A passenger flying with Brazilian airline GOL has got more than he bargained for on his flight to Fortaleza. The passenger, traveling on a Boeing 737-800, had a scorpion fall on his shoulder, which then stung him on his finger. While not a common situation, it’s not the first time scorpions have caused havoc on a commercial flight.
GOL passenger finds a sting in the tail
Booking a ticket on a low-cost airline is a great way to get around for less. However, as one passenger has found out this week, cheap fares can sometimes come with a sting in the tail. A passenger flying on Brazilian airline GOL was enjoying his low-cost trip to Fortaleza when he was painfully stung by a scorpion.
The passenger was flying with GOL Linhas Aereas from Campinas to Fortaleza on flight number 9185. Although GOL was famously the first airline in the world to resume Boeing 737 MAX flights, this was not a MAX aircraft he was on. Rather, it was a 13-year-old Boeing 737-800, registered PR-GTQ.
Reporting in the Rio Times states that the traveler felt something fall onto his shoulder partway through the flight. Without thinking, he automatically raised his hand to brush it off. That’s when he felt a sting on the fingers of his left hand.
Having discovered it was indeed a stowaway scorpion, the passenger was looked after by cabin crew until the aircraft landed. On arrival at the airport, a medical team saw to the passenger’s injuries. In a statement, the airline said,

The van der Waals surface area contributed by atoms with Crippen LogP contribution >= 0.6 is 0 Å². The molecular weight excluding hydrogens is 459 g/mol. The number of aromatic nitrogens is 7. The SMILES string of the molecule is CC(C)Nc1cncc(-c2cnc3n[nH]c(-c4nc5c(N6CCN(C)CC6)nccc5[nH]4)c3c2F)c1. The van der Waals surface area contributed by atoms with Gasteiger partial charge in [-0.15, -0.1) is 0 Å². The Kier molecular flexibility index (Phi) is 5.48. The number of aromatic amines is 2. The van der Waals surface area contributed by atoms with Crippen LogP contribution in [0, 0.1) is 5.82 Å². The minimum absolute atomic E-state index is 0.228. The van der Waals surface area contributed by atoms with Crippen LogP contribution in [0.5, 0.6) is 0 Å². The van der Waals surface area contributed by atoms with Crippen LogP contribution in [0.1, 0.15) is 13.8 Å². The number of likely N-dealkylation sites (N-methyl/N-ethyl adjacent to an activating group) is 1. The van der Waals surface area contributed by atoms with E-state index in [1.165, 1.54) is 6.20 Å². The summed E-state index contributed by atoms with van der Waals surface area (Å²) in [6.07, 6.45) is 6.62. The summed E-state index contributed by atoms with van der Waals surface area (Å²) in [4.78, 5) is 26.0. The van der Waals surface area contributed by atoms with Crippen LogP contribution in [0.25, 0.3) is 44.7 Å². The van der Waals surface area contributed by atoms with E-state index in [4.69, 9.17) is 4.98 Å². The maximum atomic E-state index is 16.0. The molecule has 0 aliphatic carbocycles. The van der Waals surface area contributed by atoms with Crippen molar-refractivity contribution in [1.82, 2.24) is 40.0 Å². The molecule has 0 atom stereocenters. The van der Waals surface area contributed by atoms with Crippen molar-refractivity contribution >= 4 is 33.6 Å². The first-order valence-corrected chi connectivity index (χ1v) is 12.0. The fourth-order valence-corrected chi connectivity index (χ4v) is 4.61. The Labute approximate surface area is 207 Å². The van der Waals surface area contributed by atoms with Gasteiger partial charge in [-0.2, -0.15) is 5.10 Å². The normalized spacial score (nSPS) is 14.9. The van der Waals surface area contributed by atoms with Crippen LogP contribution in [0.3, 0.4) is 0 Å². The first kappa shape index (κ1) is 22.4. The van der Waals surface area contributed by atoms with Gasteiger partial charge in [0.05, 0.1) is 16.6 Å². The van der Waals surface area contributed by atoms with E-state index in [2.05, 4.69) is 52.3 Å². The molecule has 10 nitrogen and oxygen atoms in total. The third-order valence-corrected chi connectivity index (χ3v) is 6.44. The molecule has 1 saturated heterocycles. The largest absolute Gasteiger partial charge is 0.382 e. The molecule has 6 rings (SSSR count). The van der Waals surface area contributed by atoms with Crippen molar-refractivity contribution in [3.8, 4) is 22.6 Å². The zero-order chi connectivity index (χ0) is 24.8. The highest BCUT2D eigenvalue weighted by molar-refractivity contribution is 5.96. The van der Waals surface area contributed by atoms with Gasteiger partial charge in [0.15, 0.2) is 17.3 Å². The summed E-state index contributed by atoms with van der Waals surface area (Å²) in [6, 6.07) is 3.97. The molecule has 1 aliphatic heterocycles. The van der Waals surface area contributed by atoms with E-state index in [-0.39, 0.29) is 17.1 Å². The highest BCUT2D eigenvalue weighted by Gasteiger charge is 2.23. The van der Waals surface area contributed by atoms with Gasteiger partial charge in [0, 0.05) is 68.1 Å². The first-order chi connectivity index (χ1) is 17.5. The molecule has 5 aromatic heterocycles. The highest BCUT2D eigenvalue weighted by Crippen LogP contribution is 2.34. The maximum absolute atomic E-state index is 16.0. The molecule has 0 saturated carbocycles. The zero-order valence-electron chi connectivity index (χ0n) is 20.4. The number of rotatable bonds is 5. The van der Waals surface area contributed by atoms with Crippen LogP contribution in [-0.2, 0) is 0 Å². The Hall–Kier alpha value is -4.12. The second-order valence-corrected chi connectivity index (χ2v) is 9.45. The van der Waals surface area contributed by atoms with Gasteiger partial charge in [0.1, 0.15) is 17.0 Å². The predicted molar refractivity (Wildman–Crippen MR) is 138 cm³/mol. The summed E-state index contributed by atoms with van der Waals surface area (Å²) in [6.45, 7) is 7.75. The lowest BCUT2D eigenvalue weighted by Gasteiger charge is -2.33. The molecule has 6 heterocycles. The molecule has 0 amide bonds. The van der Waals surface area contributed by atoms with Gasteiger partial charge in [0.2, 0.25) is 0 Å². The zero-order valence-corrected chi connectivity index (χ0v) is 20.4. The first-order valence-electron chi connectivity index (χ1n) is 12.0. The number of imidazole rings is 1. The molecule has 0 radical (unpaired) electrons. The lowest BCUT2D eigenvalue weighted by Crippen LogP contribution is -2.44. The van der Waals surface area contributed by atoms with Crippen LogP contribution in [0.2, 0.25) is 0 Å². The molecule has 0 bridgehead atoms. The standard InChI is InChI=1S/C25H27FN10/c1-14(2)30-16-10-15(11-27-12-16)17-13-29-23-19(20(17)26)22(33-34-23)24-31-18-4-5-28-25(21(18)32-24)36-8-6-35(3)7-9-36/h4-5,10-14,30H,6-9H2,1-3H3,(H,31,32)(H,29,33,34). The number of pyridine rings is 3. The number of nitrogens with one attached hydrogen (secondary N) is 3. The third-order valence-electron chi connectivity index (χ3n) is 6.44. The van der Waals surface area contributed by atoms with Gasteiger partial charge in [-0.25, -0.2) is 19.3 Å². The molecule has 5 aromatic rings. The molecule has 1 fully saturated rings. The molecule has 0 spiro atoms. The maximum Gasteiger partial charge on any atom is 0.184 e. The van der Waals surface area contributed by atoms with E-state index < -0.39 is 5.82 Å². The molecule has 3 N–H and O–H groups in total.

“The passenger was treated by a medical team after landing at the airport in Fortaleza and was released without showing symptoms. The airline also points out that it has already carried out a reinforcement of the aircraft’s fumigation and that it has strict procedures for cleaning and sanitising its aircraft. GOL Linhas Aereas regrets what happened and informs that it is in contact with the Client to offer all the necessary support.”
It is further reported that all passengers onboard the flight were advised not to open the overhead lockers until it was time to deplane. The airline says it has thoroughly fumigated the aircraft, and that others are being treated in the same manner.
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Stowaway scorpions can be a problem on flights
While finding a scorpion on a plane is not an everyday occurrence, it’s not the first time it’s happened. In December 2019, a scorpion tucked itself away on a United Airlines flight from San Francisco to Atlanta. The arachnid proceeded to crawl up the trousers of a female passenger, stinging her on the leg. When she visited the bathroom to investigate the source of the sting, the creature fell out of her trousers.
— Breaking Aviation News & Videos (@breakingavnews) December 7, 2019
In February of the same year, a scorpion was filmed crawling out of the overhead lockers on a Lion Air flight. The 12 inch long arachnid was thought to be an Asian Forest scorpion, one of the most aggressive scorpions in Indonesia.
— Newsd (@GetNewsd) February 18, 2019
While scorpions are terrifying for anyone to encounter, most do not deliver life-threatening stings. According to the Mayo Clinic, the 1,500 species around the world, only 30 are capable of causing serious injuries.
Have you ever got up close and personal with a scorpion? What would you do if you found one on your flight?